Artist, Official Settle Dispute on Nude Statues


A New York sculptor and the federal official who ordered two of his nude figures removed from a new federal building issued a joint statement Friday saying they expect to resolve the dispute by making undisclosed alterations to the sculpture site, but not to the sculpture.

Clearly seeking to defuse what had become a heated public arts controversy, the two sides said they were exploring “site enhancements” to “minimize the possibility of vandalism” to the two female figures. “Both parties are confident that the installation will be completed shortly,” the three-sentence statement concluded.

Both sculptor Tom Otterness, and a spokesman for Edwin Thomas, regional director of the General Services Administration, who had ordered the pieces removed on Dec. 2, said in interviews that they expected no recasting of the bronze sculptures of a woman and a newborn baby girl.

“I was worried that they (the GSA) might require something that would be really objectionable, but it doesn’t look like they’re asking for that,” Otterness said in an interview, his first since the figures were removed. “I think it is possible to both make the changes and stay true to the original intent and meaning of the work.”


When fully installed, his sculpture, titled “The New World,” will feature a 300-foot colonnade topped by friezes portraying a revolution that gives birth to a new world, as symbolized by a baby holding up a globe and bathed in a fountain of mist. The figure of the woman, a squatting, shackled philosopher reminiscent of Plato, was originally conceived partly as a commentary on public art, Otterness said.

The sculpture is to be placed in a patio of the new federal building, next to an existing federal office facility at San Pedro and Temple streets in downtown Los Angeles.

Just how the site will be altered is unclear. One partial solution, Otterness said, might be to raise the water level in the fountain around the baby, which U.S. District Judge Dickran Tevrizian, whose courtroom adjoins the patio, described as “a shrine to pedophiles.”

Otterness said he felt that part of the problem was a misunderstanding on the part of some of the building’s future tenants who, like Tevrizian, had access to the still-unopened patio before the sculpture was complete. That misunderstanding was exacerbated by the fact that until Wednesday, he said, he was in Europe opening new exhibitions.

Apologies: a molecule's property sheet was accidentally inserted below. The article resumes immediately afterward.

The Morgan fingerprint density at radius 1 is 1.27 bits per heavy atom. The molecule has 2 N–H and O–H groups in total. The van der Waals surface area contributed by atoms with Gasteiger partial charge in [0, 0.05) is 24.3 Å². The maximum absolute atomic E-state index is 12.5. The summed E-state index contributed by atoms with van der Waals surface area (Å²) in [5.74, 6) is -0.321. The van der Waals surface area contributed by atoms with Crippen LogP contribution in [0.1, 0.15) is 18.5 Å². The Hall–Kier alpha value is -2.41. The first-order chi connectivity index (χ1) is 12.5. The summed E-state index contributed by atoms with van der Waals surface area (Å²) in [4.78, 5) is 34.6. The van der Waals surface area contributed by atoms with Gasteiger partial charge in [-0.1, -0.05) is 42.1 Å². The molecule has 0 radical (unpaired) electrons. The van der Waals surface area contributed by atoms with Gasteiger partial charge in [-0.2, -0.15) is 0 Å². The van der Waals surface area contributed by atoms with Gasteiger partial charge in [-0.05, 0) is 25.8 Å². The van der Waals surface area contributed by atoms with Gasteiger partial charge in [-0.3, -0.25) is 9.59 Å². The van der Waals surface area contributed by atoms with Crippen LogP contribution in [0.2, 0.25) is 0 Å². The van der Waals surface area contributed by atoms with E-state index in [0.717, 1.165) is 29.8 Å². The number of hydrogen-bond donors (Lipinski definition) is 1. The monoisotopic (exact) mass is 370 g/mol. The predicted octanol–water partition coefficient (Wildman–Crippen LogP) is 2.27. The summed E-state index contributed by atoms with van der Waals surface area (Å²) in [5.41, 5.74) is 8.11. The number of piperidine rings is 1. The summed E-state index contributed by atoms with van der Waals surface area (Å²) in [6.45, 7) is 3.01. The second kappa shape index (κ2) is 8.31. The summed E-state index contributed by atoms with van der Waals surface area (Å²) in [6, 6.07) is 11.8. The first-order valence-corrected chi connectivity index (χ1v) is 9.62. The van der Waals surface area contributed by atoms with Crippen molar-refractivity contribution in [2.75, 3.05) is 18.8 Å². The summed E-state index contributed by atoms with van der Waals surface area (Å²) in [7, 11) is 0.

The controversy erupted Dec. 2 when Thomas ordered the figures taken out, hours after he received a complaint from Rep. Edward R. Roybal (D-Los Angeles), who heads the congressional subcommittee that funds the GSA. The GSA, sometimes called the “government’s landlord,” manages federal properties.

At the time, Mary Filippini, a spokeswoman for Thomas, said the GSA found elements of Otterness’ work “unattractive” and planned to do a careful review of his proposal. “Simply speaking,” she said, “we are wondering whether what we approved is what we got.” She said Thomas had removed the pieces without notifying Otterness because the art was “federal property.”

Such remarks, combined with the impression that a powerful congressman had forced the GSA’s hand, prompted scores of protests from artists and other officials. Among those denouncing the move were the American Civil Liberties Union of Southern California and Mayor Tom Bradley.

At first, the controversy was expected to end in court as a test case of the 1990 Visual Artists’ Rights Bill, a complex law designed to protect artists against mutilation or unauthorized alteration of their work.


On Friday, however, both sides appeared eager to portray Thomas’ action as a temporary move to put the figures into storage for safekeeping from vandals until means could be developed of protecting them.

Asked what had become of GSA’s previous complaints about the art itself, Filippini said, “I’m not going to comment on that.”

Otterness’ attorney, Henry Welt, said talks are focusing exclusively on preventing vandalism to the work. In particular, he said, Thomas said he was concerned that, because federal building patios are often gathering places for demonstrations, demonstrators might deface the work.

“We fully expect a resolution,” Welt said.


When told of the compromise, Roybal said such talks were what he had hoped for in the first place. He said no one had been more surprised than he when the “wheels of bureaucracy had turned so fast” that the pieces were removed without consultation with the artist.

“Now it looks as though they’re going to reach an agreement,” Roybal said. “Whatever they decide is OK with me. I didn’t order it removed, and I won’t order it replaced.”

Roybal’s role in the controversy had surprised many artists, who held him in high regard since the 1950s, when as a Los Angeles councilman he cast a lone vote against a resolution condemning modern art as a “tool of the Kremlin.”